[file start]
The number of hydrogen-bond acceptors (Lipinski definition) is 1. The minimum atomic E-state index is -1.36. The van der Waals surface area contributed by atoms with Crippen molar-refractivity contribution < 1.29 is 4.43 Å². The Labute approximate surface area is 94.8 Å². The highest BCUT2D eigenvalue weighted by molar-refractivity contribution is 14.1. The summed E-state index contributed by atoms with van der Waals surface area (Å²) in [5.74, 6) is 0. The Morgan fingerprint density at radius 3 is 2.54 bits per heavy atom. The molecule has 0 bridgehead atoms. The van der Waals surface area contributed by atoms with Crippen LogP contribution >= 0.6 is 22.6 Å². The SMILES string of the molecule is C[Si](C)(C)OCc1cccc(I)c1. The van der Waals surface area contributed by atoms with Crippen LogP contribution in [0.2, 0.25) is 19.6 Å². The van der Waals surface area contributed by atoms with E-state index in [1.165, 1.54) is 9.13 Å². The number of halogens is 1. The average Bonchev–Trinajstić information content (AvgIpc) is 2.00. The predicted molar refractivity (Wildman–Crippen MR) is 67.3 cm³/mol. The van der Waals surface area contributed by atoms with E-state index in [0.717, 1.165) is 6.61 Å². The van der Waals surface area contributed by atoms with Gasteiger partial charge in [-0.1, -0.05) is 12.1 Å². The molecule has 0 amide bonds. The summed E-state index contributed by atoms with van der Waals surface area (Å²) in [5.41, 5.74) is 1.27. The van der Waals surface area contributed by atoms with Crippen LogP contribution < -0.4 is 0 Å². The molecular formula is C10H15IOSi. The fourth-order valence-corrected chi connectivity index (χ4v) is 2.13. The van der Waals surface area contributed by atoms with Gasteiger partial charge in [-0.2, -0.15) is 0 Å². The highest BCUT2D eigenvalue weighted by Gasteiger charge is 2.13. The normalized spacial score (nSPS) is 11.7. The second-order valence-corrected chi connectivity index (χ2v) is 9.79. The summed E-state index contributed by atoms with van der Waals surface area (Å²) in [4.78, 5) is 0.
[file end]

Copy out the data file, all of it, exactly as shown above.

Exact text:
The number of hydrogen-bond acceptors (Lipinski definition) is 1. The minimum atomic E-state index is -1.36. The van der Waals surface area contributed by atoms with Crippen molar-refractivity contribution < 1.29 is 4.43 Å². The Labute approximate surface area is 94.8 Å². The highest BCUT2D eigenvalue weighted by molar-refractivity contribution is 14.1. The summed E-state index contributed by atoms with van der Waals surface area (Å²) in [5.74, 6) is 0. The Morgan fingerprint density at radius 3 is 2.54 bits per heavy atom. The molecule has 0 bridgehead atoms. The van der Waals surface area contributed by atoms with Crippen LogP contribution >= 0.6 is 22.6 Å². The SMILES string of the molecule is C[Si](C)(C)OCc1cccc(I)c1. The van der Waals surface area contributed by atoms with Crippen LogP contribution in [0.2, 0.25) is 19.6 Å². The van der Waals surface area contributed by atoms with E-state index in [1.165, 1.54) is 9.13 Å². The number of halogens is 1. The average Bonchev–Trinajstić information content (AvgIpc) is 2.00. The predicted molar refractivity (Wildman–Crippen MR) is 67.3 cm³/mol. The van der Waals surface area contributed by atoms with E-state index in [0.717, 1.165) is 6.61 Å². The van der Waals surface area contributed by atoms with Gasteiger partial charge in [-0.1, -0.05) is 12.1 Å². The molecule has 0 amide bonds. The summed E-state index contributed by atoms with van der Waals surface area (Å²) in [5.41, 5.74) is 1.27. The van der Waals surface area contributed by atoms with Crippen LogP contribution < -0.4 is 0 Å². The molecular formula is C10H15IOSi. The fourth-order valence-corrected chi connectivity index (χ4v) is 2.13. The van der Waals surface area contributed by atoms with Gasteiger partial charge in [-0.2, -0.15) is 0 Å². The highest BCUT2D eigenvalue weighted by Gasteiger charge is 2.13. The normalized spacial score (nSPS) is 11.7. The second-order valence-corrected chi connectivity index (χ2v) is 9.79. The summed E-state index contributed by atoms with van der Waals surface area (Å²) in [4.78, 5) is 0.